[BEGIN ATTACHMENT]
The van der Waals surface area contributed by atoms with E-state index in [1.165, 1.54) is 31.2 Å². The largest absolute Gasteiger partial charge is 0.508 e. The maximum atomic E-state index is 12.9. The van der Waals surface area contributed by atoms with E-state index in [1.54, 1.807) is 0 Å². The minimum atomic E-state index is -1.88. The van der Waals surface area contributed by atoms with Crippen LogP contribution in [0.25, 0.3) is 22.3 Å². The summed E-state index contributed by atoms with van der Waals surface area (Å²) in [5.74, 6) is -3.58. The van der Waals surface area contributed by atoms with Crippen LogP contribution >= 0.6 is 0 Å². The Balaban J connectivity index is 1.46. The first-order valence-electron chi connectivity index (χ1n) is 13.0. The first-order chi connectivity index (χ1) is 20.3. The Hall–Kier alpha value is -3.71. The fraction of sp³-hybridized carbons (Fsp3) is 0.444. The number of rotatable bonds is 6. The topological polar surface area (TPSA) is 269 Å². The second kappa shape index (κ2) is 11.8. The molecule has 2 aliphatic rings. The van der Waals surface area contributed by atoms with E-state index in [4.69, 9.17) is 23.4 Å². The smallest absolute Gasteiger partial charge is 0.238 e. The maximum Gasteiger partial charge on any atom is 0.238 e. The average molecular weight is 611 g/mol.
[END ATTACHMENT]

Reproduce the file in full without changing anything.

The van der Waals surface area contributed by atoms with E-state index in [1.165, 1.54) is 31.2 Å². The largest absolute Gasteiger partial charge is 0.508 e. The maximum atomic E-state index is 12.9. The van der Waals surface area contributed by atoms with E-state index in [1.54, 1.807) is 0 Å². The minimum atomic E-state index is -1.88. The van der Waals surface area contributed by atoms with Crippen LogP contribution in [0.25, 0.3) is 22.3 Å². The summed E-state index contributed by atoms with van der Waals surface area (Å²) in [5.74, 6) is -3.58. The van der Waals surface area contributed by atoms with Crippen LogP contribution >= 0.6 is 0 Å². The Balaban J connectivity index is 1.46. The first-order valence-electron chi connectivity index (χ1n) is 13.0. The first-order chi connectivity index (χ1) is 20.3. The Hall–Kier alpha value is -3.71. The fraction of sp³-hybridized carbons (Fsp3) is 0.444. The number of rotatable bonds is 6. The topological polar surface area (TPSA) is 269 Å². The second kappa shape index (κ2) is 11.8. The molecule has 2 aliphatic rings. The van der Waals surface area contributed by atoms with E-state index in [4.69, 9.17) is 23.4 Å². The smallest absolute Gasteiger partial charge is 0.238 e. The maximum Gasteiger partial charge on any atom is 0.238 e. The average molecular weight is 611 g/mol.